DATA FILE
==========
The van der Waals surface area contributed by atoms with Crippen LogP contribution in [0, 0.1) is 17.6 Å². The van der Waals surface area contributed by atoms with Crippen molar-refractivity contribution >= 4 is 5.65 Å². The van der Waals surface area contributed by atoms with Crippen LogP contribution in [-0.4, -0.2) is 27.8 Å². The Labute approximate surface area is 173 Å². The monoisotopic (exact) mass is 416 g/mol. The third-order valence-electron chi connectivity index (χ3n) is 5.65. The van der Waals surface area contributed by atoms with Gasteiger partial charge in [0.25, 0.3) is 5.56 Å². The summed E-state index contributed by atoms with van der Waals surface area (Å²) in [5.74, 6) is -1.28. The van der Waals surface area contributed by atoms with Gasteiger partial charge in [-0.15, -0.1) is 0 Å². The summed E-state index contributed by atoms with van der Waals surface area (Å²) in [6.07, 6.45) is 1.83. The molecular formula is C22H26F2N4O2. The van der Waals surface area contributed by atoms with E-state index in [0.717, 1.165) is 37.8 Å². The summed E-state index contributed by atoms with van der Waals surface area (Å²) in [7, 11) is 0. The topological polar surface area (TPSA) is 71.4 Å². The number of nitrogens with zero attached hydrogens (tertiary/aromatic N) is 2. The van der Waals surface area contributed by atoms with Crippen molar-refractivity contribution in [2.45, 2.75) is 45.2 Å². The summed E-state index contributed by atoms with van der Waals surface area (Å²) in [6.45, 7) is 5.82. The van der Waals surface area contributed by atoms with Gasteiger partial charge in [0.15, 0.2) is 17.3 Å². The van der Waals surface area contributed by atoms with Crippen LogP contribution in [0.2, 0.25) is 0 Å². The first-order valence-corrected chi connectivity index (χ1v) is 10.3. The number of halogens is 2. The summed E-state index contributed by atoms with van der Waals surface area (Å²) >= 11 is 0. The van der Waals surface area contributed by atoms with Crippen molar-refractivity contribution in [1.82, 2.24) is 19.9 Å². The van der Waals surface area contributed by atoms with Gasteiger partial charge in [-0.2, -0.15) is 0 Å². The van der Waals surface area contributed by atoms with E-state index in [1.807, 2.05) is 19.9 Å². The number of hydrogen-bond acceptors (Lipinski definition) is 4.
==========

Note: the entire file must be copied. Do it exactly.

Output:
The van der Waals surface area contributed by atoms with Crippen LogP contribution in [0, 0.1) is 17.6 Å². The van der Waals surface area contributed by atoms with Crippen molar-refractivity contribution >= 4 is 5.65 Å². The van der Waals surface area contributed by atoms with Crippen LogP contribution in [-0.4, -0.2) is 27.8 Å². The Labute approximate surface area is 173 Å². The monoisotopic (exact) mass is 416 g/mol. The third-order valence-electron chi connectivity index (χ3n) is 5.65. The van der Waals surface area contributed by atoms with Gasteiger partial charge in [0.25, 0.3) is 5.56 Å². The summed E-state index contributed by atoms with van der Waals surface area (Å²) in [5.74, 6) is -1.28. The van der Waals surface area contributed by atoms with Gasteiger partial charge in [-0.15, -0.1) is 0 Å². The summed E-state index contributed by atoms with van der Waals surface area (Å²) in [6.07, 6.45) is 1.83. The molecular formula is C22H26F2N4O2. The van der Waals surface area contributed by atoms with E-state index in [0.717, 1.165) is 37.8 Å². The summed E-state index contributed by atoms with van der Waals surface area (Å²) in [7, 11) is 0. The topological polar surface area (TPSA) is 71.4 Å². The number of nitrogens with zero attached hydrogens (tertiary/aromatic N) is 2. The van der Waals surface area contributed by atoms with Crippen molar-refractivity contribution in [2.45, 2.75) is 45.2 Å². The summed E-state index contributed by atoms with van der Waals surface area (Å²) in [6.45, 7) is 5.82. The van der Waals surface area contributed by atoms with Gasteiger partial charge in [0.15, 0.2) is 17.3 Å². The van der Waals surface area contributed by atoms with Crippen LogP contribution in [0.2, 0.25) is 0 Å². The first-order valence-corrected chi connectivity index (χ1v) is 10.3. The number of halogens is 2. The summed E-state index contributed by atoms with van der Waals surface area (Å²) >= 11 is 0. The van der Waals surface area contributed by atoms with Crippen molar-refractivity contribution in [1.82, 2.24) is 19.9 Å². The van der Waals surface area contributed by atoms with Gasteiger partial charge in [-0.2, -0.15) is 0 Å². The van der Waals surface area contributed by atoms with E-state index in [1.807, 2.05) is 19.9 Å². The number of hydrogen-bond acceptors (Lipinski definition) is 4.